Should I allow pets in my rental property?

As an experienced professional rental property manager I’ve had lengthy discussions with a large portion of my clientele about this very topic. There is no one simple answer to the question, but there are some guidelines and a lot of things that should be considered before making the final decision.

The first thing to keep in mind is that if you own a rental property you should fit it with amenities that are relatively durable (ie: waterproof vinyl plank or pvc flooring). While you may prefer other things that are less durable in your own home (like carpet) you may need to remind yourself that you’re not going to be living in this property, and the person who will be living in the home will most likely not treat it as well as you would. Even the best tenants in the world will still have less concern about wear and tear on the home as you would because they don’t own it and will only have a limited consequence for whatever damage they might do.

With that in mind whether or not your home has been optimized for rental status, there is still plenty of good reason to rent to residents with pets:

  • Maximizing your potential market – the larger the market the faster your home will rent, minimizing your biggest expense which is vacancy.
  • Increasing tenant quality – The best tenants are increasingly more likely to have pets, so you may wind up with no animals in favor of more animal like humans.
  • Non refundable pet deposits – need I say more? You are (or should be) in this business to generate a profit after all.
  • They might bring the pets regardless – Many tenants, especially in class B and below properties, have a bad habit of forgetting to mention that they have a pet, or flat out lying about it. We have a certification document where an incoming resident has to certify that they don’t have a pet which has reduced this problem but nothing could ever eliminate it. Once the resident and pet are in the home you’re kind of stuck, because kicking them out will be costly and time consuming, and collecting a pet deposit after the fact will yield poor results. If you accept them on the front end it’s much simpler!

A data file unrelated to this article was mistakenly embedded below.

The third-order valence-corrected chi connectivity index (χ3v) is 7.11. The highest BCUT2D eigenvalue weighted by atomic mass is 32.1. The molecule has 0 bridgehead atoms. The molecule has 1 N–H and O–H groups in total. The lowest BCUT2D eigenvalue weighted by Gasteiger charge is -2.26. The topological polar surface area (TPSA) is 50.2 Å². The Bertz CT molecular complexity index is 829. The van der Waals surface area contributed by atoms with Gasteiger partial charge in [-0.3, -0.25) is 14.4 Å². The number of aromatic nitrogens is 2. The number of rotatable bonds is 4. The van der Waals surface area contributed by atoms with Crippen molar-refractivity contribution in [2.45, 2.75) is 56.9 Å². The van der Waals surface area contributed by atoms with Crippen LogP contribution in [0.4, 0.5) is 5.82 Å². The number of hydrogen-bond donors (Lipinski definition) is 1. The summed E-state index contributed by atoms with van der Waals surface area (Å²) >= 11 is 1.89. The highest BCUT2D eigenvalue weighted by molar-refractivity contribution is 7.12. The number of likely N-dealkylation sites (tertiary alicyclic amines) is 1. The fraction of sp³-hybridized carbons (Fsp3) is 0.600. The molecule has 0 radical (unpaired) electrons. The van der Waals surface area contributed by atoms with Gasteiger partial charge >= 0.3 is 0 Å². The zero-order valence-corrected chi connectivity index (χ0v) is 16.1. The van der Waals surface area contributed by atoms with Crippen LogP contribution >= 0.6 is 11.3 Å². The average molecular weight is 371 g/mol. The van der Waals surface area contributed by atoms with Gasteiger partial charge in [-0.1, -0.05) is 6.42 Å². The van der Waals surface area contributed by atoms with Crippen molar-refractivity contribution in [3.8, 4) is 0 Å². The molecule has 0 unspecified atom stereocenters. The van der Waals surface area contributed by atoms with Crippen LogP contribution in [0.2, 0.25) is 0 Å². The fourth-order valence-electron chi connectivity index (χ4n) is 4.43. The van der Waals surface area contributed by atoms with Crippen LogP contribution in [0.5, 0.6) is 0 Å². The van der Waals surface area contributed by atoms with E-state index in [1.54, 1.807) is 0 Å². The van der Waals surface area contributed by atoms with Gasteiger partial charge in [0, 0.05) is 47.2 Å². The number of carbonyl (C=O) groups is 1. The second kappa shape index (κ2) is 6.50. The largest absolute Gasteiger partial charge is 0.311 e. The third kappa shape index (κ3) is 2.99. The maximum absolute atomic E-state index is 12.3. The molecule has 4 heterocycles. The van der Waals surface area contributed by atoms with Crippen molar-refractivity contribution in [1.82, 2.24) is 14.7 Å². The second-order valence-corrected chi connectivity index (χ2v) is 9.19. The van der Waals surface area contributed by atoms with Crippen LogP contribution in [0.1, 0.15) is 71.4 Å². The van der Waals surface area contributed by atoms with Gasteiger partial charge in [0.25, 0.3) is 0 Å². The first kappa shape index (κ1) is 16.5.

• Residents stay longer – since it is difficult and expensive to move into a new home with a pet residents tend to stay longer term, again reducing vacancy!

For the majority of the properties we manage we charge a variable pet deposit using a formula that considers the class of property and weight of the pet. All residents must certify in 2 places that their pet has no history of violent behavior (for insurance benefit) and the fee is non refundable. We’ve had tenants pay pet deposits equal to their monthly rent, which really moves the needle on your bottom line! Combine that with the likely reduced vacancy and you’ve got a winning formula.

Pet damage is almost predictable. I have to qualify this one, but generally speaking if someone is responsible in the rest of their life they will be responsible pet owners as well. A good credit history, rental history, and background check will usually indicate a responsible pet owner, and realistically almost all pet damage is the result of bad humans, not bad pets.

Monthly pet rent can REALLY increase your bottom line. In some markets you can charge a $25-60 monthly pet rent PER PET! There is no real cost to you for this so it’s nearly pure profit. Tenants are still responsible for any damage a pet causes.

I’ve been managing rental properties for 14 years. I own almost 100 units personally and allow pets in every single one. I’ve never had pet damage that execeeded the pet deposit in that amount of time. I can say 100% that it’s possible to make a substantial additional profit from allowing pets in your rental properties. I’d highly recommend it!